It is further noted that the relay lens proposed in the article of Glaeser may also form an enlarged image of the back-focal plane of the objective lens.

In a further embodiment of the apparatus according to the invention the magnification between the back-focal plane of the objective lens and the plane in which the phase plate is placed can be varied.

In the before mentioned article of Gerthsen et al. an image of a phase plate is shown in FIG. 1. It shows a central structure, the actual phase plate, with an outer diameter of approximately 3 μm, mounted in a surrounding aperture with an inner diameter of approximately 50 μm. The outer diameter of the actual phase plate causes the interception of electrons scattered under a small angle, introducing a cut-off for low spatial frequencies. The inner diameter of the surrounding aperture causes the interception of highly scattered electrons, and thus introduces a cut-off for high spatial frequencies.

By varying the magnification of the plane where the phase plate is located, the cut-off frequencies can be varied so as to meet the requirements for different applications.

In still a further embodiment of the apparatus according to the invention the correction system comprises a doublet, and the magnification between the back-focal plane and the plane where the phase plate is placed is varied by varying the magnification of the doublet.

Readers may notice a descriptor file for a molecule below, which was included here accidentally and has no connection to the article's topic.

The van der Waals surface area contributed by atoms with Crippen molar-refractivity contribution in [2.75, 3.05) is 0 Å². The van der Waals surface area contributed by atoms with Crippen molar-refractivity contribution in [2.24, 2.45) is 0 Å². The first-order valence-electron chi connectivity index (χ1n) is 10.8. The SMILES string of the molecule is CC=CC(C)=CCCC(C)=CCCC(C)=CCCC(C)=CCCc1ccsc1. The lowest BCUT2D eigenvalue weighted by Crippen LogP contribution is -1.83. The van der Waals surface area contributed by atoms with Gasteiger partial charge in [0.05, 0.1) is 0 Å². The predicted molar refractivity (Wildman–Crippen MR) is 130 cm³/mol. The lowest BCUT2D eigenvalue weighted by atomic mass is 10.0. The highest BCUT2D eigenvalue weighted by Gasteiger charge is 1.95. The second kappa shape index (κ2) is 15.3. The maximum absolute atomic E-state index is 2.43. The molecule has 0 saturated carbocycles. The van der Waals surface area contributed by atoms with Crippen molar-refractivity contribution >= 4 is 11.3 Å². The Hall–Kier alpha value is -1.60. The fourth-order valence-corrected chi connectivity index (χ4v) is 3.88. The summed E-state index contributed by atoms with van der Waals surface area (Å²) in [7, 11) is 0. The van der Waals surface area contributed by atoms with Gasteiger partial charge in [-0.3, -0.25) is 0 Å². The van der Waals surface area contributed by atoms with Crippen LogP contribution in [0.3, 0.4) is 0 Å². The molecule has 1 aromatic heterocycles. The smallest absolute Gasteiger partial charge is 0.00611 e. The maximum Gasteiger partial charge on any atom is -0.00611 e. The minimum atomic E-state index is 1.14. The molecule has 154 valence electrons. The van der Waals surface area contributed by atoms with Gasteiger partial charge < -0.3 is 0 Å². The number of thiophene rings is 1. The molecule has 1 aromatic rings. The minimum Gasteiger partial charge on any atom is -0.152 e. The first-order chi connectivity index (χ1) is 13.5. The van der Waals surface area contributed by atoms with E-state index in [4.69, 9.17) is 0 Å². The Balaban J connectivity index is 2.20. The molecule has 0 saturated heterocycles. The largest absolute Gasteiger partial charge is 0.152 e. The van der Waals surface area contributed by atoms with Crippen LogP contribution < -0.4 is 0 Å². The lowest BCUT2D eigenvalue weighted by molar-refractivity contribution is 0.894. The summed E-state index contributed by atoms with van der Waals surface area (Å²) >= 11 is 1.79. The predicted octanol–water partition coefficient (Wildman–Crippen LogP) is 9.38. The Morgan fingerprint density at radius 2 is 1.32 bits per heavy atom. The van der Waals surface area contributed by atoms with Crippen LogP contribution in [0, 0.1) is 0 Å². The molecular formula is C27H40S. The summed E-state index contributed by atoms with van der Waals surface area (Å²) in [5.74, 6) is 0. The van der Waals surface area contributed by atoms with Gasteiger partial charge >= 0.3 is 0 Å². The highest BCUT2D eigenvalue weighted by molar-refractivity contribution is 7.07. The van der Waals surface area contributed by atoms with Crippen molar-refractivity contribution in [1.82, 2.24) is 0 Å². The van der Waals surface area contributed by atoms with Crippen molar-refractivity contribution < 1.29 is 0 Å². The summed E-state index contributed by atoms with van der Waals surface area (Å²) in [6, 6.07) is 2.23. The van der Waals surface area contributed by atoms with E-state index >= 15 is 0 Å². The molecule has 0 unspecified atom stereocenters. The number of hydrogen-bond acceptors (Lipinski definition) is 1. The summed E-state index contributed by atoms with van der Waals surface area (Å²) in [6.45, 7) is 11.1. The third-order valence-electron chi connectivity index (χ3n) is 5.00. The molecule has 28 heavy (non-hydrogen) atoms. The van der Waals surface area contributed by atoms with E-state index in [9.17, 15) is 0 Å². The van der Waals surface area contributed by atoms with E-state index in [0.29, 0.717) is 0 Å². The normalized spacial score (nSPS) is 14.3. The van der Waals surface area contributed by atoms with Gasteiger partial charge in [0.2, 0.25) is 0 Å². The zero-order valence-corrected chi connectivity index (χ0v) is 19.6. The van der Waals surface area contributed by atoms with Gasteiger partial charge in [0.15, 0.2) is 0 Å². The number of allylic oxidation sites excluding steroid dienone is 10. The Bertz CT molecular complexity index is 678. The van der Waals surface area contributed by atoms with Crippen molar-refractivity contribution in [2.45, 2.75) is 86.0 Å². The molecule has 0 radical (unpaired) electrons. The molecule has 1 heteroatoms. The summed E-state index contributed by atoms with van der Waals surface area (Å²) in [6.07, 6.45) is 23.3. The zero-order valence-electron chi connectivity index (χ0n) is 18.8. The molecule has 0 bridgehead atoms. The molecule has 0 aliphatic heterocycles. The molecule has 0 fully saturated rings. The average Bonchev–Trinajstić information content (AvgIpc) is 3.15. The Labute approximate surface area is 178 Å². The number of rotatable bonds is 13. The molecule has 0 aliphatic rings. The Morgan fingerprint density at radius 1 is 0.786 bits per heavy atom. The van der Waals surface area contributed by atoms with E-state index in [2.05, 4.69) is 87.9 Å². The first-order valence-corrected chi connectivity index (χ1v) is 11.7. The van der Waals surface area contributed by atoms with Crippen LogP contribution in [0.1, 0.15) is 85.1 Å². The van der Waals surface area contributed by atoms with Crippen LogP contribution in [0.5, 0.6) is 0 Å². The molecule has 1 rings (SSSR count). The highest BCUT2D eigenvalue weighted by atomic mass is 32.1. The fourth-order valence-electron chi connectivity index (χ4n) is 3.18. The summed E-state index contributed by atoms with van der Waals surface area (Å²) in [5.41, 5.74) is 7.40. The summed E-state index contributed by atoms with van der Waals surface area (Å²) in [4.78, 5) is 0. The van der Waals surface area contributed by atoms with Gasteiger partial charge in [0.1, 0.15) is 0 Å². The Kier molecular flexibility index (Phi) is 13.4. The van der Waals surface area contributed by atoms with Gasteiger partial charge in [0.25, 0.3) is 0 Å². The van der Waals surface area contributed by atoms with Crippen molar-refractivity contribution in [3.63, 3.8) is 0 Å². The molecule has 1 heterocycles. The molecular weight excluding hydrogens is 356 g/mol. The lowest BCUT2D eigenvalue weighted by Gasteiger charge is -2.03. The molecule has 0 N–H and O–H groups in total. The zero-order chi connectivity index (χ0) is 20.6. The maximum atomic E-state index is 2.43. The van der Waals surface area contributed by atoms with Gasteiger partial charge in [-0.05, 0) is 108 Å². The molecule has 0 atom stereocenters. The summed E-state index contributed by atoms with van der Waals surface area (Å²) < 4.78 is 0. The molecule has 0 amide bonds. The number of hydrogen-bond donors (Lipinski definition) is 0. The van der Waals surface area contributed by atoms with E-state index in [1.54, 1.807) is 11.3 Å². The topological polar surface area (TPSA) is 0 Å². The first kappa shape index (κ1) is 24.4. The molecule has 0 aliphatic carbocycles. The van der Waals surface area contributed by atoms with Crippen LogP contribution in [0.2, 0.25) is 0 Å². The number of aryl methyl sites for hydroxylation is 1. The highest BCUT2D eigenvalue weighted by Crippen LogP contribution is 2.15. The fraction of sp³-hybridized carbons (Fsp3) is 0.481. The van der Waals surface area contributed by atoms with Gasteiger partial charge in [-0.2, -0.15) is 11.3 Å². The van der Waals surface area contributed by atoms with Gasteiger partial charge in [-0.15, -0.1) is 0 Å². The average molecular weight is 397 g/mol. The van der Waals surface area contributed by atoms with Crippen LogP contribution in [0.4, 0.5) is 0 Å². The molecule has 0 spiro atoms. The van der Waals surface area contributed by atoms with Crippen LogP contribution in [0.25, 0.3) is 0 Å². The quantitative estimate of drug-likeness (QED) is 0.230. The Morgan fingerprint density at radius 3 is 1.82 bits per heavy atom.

By using the variable magnification of the doublet to vary the magnification between the back-focal plane of the objective lens and the plane where the phase plate resides, the magnification can be varied without adding extra optical parts.

In the CEOS correction system this can be done with the transfer doublet, transferring the back-focal plane to the first hexapole.

It is noted that, when changing said magnification, it may be necessary to change the excitation of e.g. the multipoles of the correction system

In another embodiment the correction system comprises multipoles, and two lenses between said multipoles and the phase plate are used to vary the magnification.

By using a doublet of lenses between the multipoles and the phase plate it is possible to change the magnification from the back-focal plane to the plane of the phase plate without changing the excitation of the multipoles in the correction system.

In another embodiment of the apparatus according to the invention a lens is placed between the correction system and the projection system to image the sample at the entrance of the projection system.

This lens can be used to demagnify the image of the sample, so that the image formed by the combination of the objective lens, the correction system and said lens has a magnification equal to that of said objective lens alone. The advantage is that the projection system can then be identical to that of an instrument without corrector and phase plate.